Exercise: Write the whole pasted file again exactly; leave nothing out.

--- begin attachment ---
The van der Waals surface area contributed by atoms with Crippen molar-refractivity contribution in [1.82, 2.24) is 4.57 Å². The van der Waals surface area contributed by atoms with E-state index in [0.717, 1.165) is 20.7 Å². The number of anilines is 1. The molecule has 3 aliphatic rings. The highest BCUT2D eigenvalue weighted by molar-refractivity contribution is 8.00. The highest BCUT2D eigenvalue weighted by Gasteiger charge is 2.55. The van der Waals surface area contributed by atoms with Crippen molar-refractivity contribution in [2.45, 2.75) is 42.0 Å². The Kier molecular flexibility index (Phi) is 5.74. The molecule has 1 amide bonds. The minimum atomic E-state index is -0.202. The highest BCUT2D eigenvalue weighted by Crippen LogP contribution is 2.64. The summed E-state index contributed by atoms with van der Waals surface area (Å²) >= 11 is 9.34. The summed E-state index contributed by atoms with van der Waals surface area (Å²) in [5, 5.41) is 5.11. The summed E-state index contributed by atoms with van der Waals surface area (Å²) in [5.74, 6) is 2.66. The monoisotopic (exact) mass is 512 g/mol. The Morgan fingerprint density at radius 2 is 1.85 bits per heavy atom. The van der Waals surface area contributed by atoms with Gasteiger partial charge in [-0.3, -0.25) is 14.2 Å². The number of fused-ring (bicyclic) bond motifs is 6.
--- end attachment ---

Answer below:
The van der Waals surface area contributed by atoms with Crippen molar-refractivity contribution in [1.82, 2.24) is 4.57 Å². The van der Waals surface area contributed by atoms with E-state index in [0.717, 1.165) is 20.7 Å². The number of anilines is 1. The molecule has 3 aliphatic rings. The highest BCUT2D eigenvalue weighted by molar-refractivity contribution is 8.00. The highest BCUT2D eigenvalue weighted by Gasteiger charge is 2.55. The van der Waals surface area contributed by atoms with Crippen molar-refractivity contribution in [2.45, 2.75) is 42.0 Å². The Kier molecular flexibility index (Phi) is 5.74. The molecule has 1 amide bonds. The minimum atomic E-state index is -0.202. The highest BCUT2D eigenvalue weighted by Crippen LogP contribution is 2.64. The summed E-state index contributed by atoms with van der Waals surface area (Å²) >= 11 is 9.34. The summed E-state index contributed by atoms with van der Waals surface area (Å²) in [5, 5.41) is 5.11. The summed E-state index contributed by atoms with van der Waals surface area (Å²) in [5.74, 6) is 2.66. The monoisotopic (exact) mass is 512 g/mol. The Morgan fingerprint density at radius 2 is 1.85 bits per heavy atom. The van der Waals surface area contributed by atoms with Gasteiger partial charge in [-0.3, -0.25) is 14.2 Å². The number of fused-ring (bicyclic) bond motifs is 6.